Kentucky homeowners targeted in new rash of mortgage scams
Inside Subprime: May 14, 2018
By Kerry Reid
People who rent their homes are twice as likely to turn to short-term payday loans, when compared with people who own their homes. According to a 2012 study by Pew Charitable Trusts, 10 percent of renters have turned to payday loans, as opposed to just 4 percent of homeowners, and even renters in middle-income brackets are more likely to use payday loans than homeowners in lower income brackets.
But that doesn’t mean people with mortgages are home free. While payday loans in Kentucky may be less of a draw for people who own their own homes, there’s a new scam on the block that’s costing Kentucky homeowners some serious cash.
Kentucky homeowners are at risk of falling for new mortgage scam tactics
Police in Elizabethtown, Kentucky, sent warnings out to residents earlier this month about a mortgage scam postcard that’s been mailed to several homes in the area. The postcard, purportedly from JP Morgan Chase, claimed that a mortgage had recently been taken out in the homeowner’s name, and asked them to call about this “important matter.” But the 1-800 number on the card doesn’t go to Chase. Instead, it goes to an operation that, under the guise of preventing identity theft, actually gathers personal information in order to perpetrate identity theft.
Fortunately, the homeowner who tipped off police about the mailer called his local bank and verified that it was not a legitimate communication from the bank, but the incident serves as a stark reminder that homeowners can be vulnerable – especially if they’re facing difficulties making mortgage payments. When money is tight, foreclosure “rescue” schemes like these target homeowners who are looking for an easy way to lower their monthly costs.
How do these scams work? According to a fact sheet released by the Federal Home Loan Mortgage Corporation (“Freddie Mac”), “The most common foreclosure rescue scheme unfolds when a homeowner receives a solicitation in the mail that promises short-term financing from a ‘private investor’ offering to pay off a delinquent loan.”
When a homeowner is unlucky enough to fall for a scam like this, they’ll often transfer the title to the so-called “investor” as collateral, assured that they’ll be able to stay in their home as a renter, and purchase it back later. The investor then recruits a “straw” borrower who, believing that they’re purchasing a home with an existing tenant, obtains a mortgage on the victim’s home. Ultimately, the proceeds of that mortgage pay off the existing debt, the investor pockets the equity and runs, and the homeowner and the straw borrower are left to squabble over their rights to the home.
In 2008, the Kentucky General Assembly passed the Home Ownership and Protection Act, which created the Kentucky Homeownership Protection Center. It included the Kentucky Residential Mortgage Fraud Act, which, according to an article by Kevin Hoskins for the website of law firm DBL Law, “sets out a criminal cause of action against those who intend to defraud a borrower. Intent to defraud or deceive is the only element needed to be proven for a cause of action under this section.”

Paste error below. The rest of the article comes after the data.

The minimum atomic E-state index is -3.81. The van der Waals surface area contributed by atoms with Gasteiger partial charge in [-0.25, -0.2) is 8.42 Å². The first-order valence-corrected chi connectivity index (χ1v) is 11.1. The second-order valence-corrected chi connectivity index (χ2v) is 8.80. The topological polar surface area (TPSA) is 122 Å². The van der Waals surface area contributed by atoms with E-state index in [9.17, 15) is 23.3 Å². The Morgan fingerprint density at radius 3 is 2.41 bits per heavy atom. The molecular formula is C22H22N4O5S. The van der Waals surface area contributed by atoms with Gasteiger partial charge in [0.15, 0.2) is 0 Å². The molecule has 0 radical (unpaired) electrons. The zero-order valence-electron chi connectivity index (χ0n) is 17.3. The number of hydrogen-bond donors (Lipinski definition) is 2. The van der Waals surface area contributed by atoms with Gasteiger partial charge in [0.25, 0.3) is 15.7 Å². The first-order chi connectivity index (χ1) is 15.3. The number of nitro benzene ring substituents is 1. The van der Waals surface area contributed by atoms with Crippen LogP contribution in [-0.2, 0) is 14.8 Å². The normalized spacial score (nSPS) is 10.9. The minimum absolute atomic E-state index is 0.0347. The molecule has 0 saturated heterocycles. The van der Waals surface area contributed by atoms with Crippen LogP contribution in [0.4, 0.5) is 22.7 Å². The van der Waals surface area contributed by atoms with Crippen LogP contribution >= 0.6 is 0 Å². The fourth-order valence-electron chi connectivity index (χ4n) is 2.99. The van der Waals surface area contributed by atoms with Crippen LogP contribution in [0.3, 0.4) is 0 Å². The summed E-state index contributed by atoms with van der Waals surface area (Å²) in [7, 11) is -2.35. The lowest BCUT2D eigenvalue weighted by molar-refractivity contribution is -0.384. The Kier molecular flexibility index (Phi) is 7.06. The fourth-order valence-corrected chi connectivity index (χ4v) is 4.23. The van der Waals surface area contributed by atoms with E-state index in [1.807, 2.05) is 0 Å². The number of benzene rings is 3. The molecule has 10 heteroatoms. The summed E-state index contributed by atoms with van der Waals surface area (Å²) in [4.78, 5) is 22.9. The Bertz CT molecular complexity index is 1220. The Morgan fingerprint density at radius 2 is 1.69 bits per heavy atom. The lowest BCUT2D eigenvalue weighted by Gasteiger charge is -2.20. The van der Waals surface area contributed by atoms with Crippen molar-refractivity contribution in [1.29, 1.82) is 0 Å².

Lawmakers take aim at predatory payday lenders
In addition to homeowner protections against predatory practices, Kentucky has also taken aim at unscrupulous payday lenders. According to a 2014 article by Jere Downs in the Louisville Courier Journal, the number of payday loan operations in the state fell in the three previous years from 750 stores to 539.
In Kentucky, payday lenders can charge no more than $15 per $100 in credits. State law also restricts borrowers to no more than two loans at a time, with a cumulative $500 cap.
However, as Dustin Pugel of the advocacy group Kentucky Center for Economic Policy pointed out in a 2016 article, “this still makes it possible for a single borrower to take out 52 loans a year.” He also cites an annual report by Veritec, the company that maintains the payday lending database for the Kentucky Department of Financial Institutions, indicating that the average borrower pays $591 in interest and fees for an average principal of $341.
State lawmakers created Veritec through legislation passed in 2010. It’s designed to flag suspicious transactions by logging each borrower’s Social Security number, driver’s license, address and other personal information. Previously, consumers were only required to sign an affidavit that they had no more than the legal limit of short-term loans. With Veritec, there is a tool that tracks lenders who fail to verify that their borrowers are within the legal payday loan limits. They face fines for this violation, as well as for deliberately falsifying borrower information, and the possibility of having their licenses yanked.
However, those fines may be toothless. As reported by John Cheves of the Lexington Herald Leader, the state slapped the national chain Cash Express with the smallest possible fine — $1,000 – when it was twice caught violating the law in 2010 at its Central City store. As Cheves noted, “Cash Express has since broken the law in nearly 100 additional cases involving 113 customers at 72 of its stores across Kentucky, including that store in Central City once again.” None of the stores in violation lost their state licenses.
This reporting led to attempts last year to pass even stricter oversight through Kentucky Senate Bill 169, introduced by State Sen. Alice Forgy Kerr (R-Lexington), and House Bill 321, introduced by Rep. Darryl Owens (D-Louisville). These bills didn’t make it past committee.
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